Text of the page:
The mayor’s Chicago budget plan includes a $76.5 million property tax hike despite $3.5 billion in federal aid and funds permanent programs with temporary revenues but includes no push to fix pensions.View Report
A new report from watchdog Truth in Accounting shows each taxpayer’s share of state debt has nearly doubled since 2009 to $57,000 as total debt increased by $10 billion—mostly due to pension obligations.
Chicago homeowners are likely to see average property tax bills rise between $72 and $180 based on the city’s new budget. Higher taxes are driven by $47 billion in pension debt, but pension reform can change that.
What you need to know to better get answers about what local and state government leaders are doing in Illinois.
Gov. J.B. Pritzker said he achieved a balanced budget each year he has been in office. Not true, according to official state comptroller financial reports. Illinois budgets have been in the red for 21 years in a row.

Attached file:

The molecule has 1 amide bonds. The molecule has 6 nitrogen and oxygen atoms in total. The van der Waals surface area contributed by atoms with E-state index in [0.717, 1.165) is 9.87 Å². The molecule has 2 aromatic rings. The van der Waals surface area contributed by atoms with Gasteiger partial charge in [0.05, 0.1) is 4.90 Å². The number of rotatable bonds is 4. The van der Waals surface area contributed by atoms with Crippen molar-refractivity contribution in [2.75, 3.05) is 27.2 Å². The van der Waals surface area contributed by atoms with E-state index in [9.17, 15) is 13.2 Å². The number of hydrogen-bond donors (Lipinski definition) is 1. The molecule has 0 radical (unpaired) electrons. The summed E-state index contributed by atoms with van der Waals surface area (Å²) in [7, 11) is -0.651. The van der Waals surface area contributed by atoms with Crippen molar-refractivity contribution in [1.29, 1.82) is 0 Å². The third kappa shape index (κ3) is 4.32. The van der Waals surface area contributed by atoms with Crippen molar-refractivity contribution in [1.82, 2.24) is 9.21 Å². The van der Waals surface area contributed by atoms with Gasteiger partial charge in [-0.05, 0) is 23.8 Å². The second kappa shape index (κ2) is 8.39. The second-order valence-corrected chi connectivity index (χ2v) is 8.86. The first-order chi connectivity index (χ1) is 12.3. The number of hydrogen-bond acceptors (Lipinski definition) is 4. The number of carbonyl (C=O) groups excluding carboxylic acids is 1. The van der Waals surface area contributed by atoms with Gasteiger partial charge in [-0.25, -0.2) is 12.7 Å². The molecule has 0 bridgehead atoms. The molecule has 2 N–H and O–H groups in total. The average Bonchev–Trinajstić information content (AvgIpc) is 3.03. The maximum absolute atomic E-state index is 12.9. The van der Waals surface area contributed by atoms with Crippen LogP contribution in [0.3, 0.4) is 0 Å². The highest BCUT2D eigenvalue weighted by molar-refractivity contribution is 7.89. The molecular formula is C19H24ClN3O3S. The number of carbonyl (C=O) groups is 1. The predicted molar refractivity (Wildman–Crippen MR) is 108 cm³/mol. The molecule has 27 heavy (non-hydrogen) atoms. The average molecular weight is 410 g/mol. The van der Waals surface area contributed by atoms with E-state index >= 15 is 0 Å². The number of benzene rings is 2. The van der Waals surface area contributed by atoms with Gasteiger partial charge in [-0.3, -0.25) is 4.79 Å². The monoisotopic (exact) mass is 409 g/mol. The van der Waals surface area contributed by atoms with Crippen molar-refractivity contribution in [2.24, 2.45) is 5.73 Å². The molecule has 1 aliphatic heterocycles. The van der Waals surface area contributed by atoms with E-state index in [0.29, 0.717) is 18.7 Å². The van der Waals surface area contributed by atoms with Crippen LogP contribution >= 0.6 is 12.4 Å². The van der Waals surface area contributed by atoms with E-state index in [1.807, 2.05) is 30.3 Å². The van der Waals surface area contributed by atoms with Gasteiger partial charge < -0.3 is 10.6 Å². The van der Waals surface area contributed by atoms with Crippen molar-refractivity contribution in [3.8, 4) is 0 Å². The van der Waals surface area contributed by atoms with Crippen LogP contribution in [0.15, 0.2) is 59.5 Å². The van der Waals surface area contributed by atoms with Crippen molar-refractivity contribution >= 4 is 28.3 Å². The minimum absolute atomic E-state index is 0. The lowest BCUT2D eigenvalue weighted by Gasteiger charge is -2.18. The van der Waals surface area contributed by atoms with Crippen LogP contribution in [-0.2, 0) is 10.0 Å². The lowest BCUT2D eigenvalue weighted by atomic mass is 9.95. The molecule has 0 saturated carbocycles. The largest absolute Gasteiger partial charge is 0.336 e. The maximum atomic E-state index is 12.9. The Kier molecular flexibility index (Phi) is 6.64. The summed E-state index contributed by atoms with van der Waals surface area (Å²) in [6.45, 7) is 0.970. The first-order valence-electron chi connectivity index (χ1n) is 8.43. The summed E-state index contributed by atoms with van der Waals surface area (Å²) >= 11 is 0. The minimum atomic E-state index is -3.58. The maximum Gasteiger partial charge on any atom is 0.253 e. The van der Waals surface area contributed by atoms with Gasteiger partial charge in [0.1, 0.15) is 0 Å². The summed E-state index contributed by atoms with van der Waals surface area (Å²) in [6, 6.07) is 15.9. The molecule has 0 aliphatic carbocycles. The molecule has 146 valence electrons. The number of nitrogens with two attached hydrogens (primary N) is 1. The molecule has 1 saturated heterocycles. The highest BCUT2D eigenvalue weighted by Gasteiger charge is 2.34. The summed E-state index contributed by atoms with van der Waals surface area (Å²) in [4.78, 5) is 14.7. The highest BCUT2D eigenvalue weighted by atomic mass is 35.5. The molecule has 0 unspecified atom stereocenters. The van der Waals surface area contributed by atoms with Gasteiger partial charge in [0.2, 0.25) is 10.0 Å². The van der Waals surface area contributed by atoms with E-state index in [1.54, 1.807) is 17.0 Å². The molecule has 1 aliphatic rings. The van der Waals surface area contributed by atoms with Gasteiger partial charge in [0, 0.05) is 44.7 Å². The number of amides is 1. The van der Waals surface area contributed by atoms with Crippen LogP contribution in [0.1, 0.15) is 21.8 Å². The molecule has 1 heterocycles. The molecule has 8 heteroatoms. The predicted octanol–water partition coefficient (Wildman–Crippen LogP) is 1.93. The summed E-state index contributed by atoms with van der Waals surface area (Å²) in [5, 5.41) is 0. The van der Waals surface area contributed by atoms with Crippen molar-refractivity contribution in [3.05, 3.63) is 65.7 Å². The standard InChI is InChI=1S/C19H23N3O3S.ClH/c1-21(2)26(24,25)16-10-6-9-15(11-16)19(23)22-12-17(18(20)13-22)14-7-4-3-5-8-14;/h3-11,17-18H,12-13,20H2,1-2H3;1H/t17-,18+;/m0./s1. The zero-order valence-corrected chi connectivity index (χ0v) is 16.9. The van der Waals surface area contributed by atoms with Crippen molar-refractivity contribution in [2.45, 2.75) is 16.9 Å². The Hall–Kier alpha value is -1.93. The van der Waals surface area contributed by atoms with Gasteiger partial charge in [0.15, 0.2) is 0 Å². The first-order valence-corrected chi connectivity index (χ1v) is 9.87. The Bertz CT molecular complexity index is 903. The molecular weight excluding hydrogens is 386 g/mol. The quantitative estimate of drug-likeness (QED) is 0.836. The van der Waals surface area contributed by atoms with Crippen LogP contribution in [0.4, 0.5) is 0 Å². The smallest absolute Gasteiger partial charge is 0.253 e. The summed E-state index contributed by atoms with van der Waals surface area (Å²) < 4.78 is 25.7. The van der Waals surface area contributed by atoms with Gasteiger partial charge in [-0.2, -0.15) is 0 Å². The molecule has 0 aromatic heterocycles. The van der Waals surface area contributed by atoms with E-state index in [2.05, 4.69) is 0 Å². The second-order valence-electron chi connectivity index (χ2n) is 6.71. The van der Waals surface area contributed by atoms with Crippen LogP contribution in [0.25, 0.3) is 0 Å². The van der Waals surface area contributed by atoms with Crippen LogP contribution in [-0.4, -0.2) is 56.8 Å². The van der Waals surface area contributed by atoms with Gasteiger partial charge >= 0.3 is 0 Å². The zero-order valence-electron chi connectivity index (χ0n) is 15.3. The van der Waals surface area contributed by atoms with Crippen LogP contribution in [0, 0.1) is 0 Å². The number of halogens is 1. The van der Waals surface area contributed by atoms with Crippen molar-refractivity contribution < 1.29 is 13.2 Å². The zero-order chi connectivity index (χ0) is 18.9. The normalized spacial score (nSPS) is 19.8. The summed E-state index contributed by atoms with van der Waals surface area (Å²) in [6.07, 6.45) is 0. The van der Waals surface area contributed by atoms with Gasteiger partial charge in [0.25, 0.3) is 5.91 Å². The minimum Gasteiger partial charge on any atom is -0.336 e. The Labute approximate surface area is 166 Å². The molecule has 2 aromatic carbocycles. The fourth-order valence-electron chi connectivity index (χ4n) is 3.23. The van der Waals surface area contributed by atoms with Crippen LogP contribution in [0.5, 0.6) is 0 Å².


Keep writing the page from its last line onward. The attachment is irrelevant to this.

A Volcker Alliance report on truth and integrity in state budgeting finds Illinois lacking. Debt, budget gimmicks and thin reserve funds gave the state poor marks.
The first step of passing a budget is to determine how much is available to spend. Illinois routinely misses the mark in estimating future revenues. There is a solution.
Because Illinois state lawmakers waited until the last minute to pass a budget, no one noticed multiple errors that could have halted about half of the state’s spending until a month before the fiscal year ended. Haste makes waste of taxpayer dollars.
The fiscal year 2022 budget includes pay hikes for members of the Illinois General Assembly, who were already among the nation’s highest-paid state lawmakers. It also boosts office allowances and leader stipends.
Leaders claimed the budget was balanced and included no tax hikes, but neither is true. Illinois state lawmakers for the 21st time passed a deficit budget – one that includes $655 million in new taxes and a nearly $1,200 raise for themselves.
Illinois politicians used Madigan’s teachings – avoid messy democracy and disenfranchise taxpayers – by again waiting until the last minute to pass major legislation. Good things rarely grow in the dark.